Hosea 13:9

“O Israel, thou hast destroyed thyself; but in me is thine help.”

Like most of the prophets, Hosea’s job was to warn Israel against their idolatry. Many verses in Hosea reveal God’s heart about it. For example, consider these verses from Hosea 13:2,3, “And now they sin more and more, and have made them molten images of their silver, and idols according to their own understanding, all of it the work of the craftsmen: they say of them, Let the men that sacrifice kiss the calves. Therefore they shall be as the morning cloud, and as the early dew that passeth away, as the chaff that is driven with the whirlwind out of the floor, and as the smoke out of the chimney.” Fog, the dew, chaff before a tornado, and smoke are nothing. The fog soon vanishes, the dew evaporates, the chaff can never be found, and smoke is blown away. This was the result they endured for ignoring God.

From the time that Israel left Egypt, God warned them about idolatry. He told them to get rid of the idols of Egypt, which they had brought with them. This is told in Ezekiel 20: 6-8, “…in the day that I lifted up mine hand unto them, to bring them forth of the land of Egypt into a land that I had espied for them, flowing with milk and honey, which is the glory of all lands: then said I unto them, Cast ye away every man the abominations of his eyes, and defile not yourselves with the idols of Egypt: I am the LORD your God.  But they rebelled against me, and would not hearken unto me: they did not every man cast away the abominations of their eyes, neither did they forsake the idols of Egypt…” They did not obey, and Ezekiel, too, was sent to warn them.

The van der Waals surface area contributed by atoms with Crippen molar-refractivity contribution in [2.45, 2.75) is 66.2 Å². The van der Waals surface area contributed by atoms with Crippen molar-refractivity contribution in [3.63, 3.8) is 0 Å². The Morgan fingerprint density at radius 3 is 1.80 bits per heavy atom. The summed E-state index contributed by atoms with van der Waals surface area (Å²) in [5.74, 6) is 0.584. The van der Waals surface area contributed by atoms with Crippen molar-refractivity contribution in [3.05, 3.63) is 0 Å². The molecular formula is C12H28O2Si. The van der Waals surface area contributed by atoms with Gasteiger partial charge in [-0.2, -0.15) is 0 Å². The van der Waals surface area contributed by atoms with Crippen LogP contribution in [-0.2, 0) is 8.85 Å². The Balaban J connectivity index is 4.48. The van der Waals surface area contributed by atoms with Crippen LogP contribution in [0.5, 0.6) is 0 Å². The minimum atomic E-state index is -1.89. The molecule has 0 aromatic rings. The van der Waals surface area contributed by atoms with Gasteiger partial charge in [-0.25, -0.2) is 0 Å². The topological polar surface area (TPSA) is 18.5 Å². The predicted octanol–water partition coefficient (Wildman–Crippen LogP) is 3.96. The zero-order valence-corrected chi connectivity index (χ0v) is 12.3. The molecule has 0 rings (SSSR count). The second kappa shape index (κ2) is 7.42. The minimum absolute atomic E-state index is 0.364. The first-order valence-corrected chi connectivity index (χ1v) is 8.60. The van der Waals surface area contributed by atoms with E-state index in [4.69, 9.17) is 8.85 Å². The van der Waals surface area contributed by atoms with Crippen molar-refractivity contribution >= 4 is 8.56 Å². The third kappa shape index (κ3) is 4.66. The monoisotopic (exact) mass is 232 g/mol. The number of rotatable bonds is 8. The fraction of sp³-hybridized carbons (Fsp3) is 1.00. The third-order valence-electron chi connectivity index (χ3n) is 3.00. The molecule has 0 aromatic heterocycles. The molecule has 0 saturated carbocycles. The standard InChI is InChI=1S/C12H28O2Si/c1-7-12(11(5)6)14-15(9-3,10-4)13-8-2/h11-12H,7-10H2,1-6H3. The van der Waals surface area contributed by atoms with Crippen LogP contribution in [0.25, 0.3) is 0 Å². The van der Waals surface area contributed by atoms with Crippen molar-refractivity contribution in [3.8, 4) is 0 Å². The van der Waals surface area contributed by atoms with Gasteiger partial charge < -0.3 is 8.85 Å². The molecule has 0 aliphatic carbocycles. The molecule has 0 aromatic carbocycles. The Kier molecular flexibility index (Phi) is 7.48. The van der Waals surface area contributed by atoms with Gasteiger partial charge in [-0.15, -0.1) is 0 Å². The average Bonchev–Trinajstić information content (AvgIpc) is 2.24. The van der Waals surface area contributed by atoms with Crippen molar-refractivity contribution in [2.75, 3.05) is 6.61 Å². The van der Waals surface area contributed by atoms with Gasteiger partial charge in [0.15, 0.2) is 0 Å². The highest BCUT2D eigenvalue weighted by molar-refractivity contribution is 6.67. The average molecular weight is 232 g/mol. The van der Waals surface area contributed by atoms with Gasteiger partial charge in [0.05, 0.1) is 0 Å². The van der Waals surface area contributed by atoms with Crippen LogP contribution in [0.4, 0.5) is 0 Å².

Before God, Israel’s situation was dire. And, as Hosea said, they had destroyed themselves: it was of their own making. In spite of God’s frequent warnings, Israel continued rejecting Him. Hebrews 10:31 states, “It is a fearful thing to fall into the hands of the Living God.” This is where Israel stood before Him. They had ruined themselves. They knew what God expected of them and they turned their back on His ways. When He gave them the 10 commandments, as recorded in Exodus 20, They said, “All that the LORD has said will we do.” But they did not keep that promise. And by the time of Hosea, even long before that, they had destroyed themselves.

To this very day, the Ten Commandments are the standard of behavior which was given by God Himself. While they are actually so much more than that, we know that this is how we ought to behave ourselves. Yet many refuse to obey God’s commands, or acknowledge Him. Jesus said that the greatest commandment is, “Thou shalt love the Lord thy God with all they heart and with all thy soul, and with all thy mind.” (Matthew 22:37) But this command is disobeyed, along with all the others. And what is the result? Mankind is destroying itself. The daily news reveals that this is true. Murder, drug addiction, alcoholism, kidnapping, suicide, and multiple other problems, which are beyond mankind’s ability to repair, are evidence of this fact.